In general, a lack of proper cybersecurity procedure (or a poorly implemented one) and lack of training in basic cybersecurity practices eg; re-using weak passwords, lack of proper access management and poor user awareness, commonly are the causes of ransomware infection.
For example, many managed service providers (MSPs) report that Windows OS is targeted the most by ransomware attacks as Windows-based computers are typically more affordable, meaning more people use them. This along with the knowledge that there is a large number of users who use them but don’t install necessary updates for their operating systems, (leaving them without patches that protect against these viruses) opens up the doorways and makes them sitting targets for cyber-attackers.
This doesn’t mean that macOS, Android, and iOS are immune however, poor user activity can make any device vulnerably and potentially compromise a whole company and its systems.
Encrypting ransomware (or cryptoware) is the most common recent variety, however there are other types; non-encrypting ransomware or lock screens which restrict access to files and data, but does not encrypt them, leakware or extortionware that steals compromising or damaging data that the attackers then threaten to release if ransom is not paid, and mobile device ransomware which infects mobile phones through drive-by downloads or fake apps.
This guide to ransomware firstly gives the phases of an attack and then the steps to remediate impact.
5 Phases of a Ransomware Attack
There are 5 distinct phases of a ransomware attack, which can generally be executed in as little as 15 minutes:
1. Exploitation and infection
The pathway for the malicious Ransomware file to execute on a computer is often through a phishing email or an exploit kit (a specific kind of toolkit that takes advantage of security holes in software applications to be able to spread malware). Users running insecure or outdated software applications on their computers often fall foul of these kits.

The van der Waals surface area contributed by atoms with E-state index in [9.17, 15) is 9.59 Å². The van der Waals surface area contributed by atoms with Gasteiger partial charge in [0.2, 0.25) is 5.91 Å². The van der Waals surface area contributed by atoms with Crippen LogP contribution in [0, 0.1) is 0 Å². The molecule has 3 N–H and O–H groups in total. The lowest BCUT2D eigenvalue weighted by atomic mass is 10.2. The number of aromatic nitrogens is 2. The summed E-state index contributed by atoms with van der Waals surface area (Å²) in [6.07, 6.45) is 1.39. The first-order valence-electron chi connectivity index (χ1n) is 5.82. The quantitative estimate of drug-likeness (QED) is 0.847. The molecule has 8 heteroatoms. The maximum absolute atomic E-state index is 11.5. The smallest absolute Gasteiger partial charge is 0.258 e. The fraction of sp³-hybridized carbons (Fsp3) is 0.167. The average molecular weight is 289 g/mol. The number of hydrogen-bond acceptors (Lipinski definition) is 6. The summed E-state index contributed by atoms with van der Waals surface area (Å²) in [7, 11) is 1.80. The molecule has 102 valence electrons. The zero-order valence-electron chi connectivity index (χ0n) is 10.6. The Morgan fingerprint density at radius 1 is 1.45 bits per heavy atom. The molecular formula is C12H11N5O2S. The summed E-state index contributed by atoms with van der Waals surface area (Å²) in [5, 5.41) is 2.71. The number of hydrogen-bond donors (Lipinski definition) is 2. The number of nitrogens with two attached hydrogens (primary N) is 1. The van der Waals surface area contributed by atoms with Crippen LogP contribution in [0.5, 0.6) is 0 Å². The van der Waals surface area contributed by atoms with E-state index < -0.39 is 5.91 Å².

2. Delivery and execution
Ransomware is then delivered to the system and persistence mechanisms are put in place. This process can take just a few seconds, depending on the network. Executables are most often delivered via an encrypted channel.
3. Backup defilement
The ransomware targets the backup files and folders on a system and removes them to stop any restoring from backup, this is intended to prevent any means that the victim has to recover from the attack without paying the ransom.
4. File Encryption
Once backups are completely removed, the malware performs an exchange to establish encryption keys that will be used on the local system. Depending on the network speed, number of documents, and amount of devices connected, the encryption process can take anywhere from a few minutes to a couple of hours.
5. User notification and removal
Following encryption, the demand instructions for payment are sent to the victim. The victim is usually given only a few days to pay before the ransom demand increases.
Finally, the malware removes itself from the system so as not to leave behind considerable forensic evidence that might help build better defences against the malware.
Who’s targeted with Ransomware?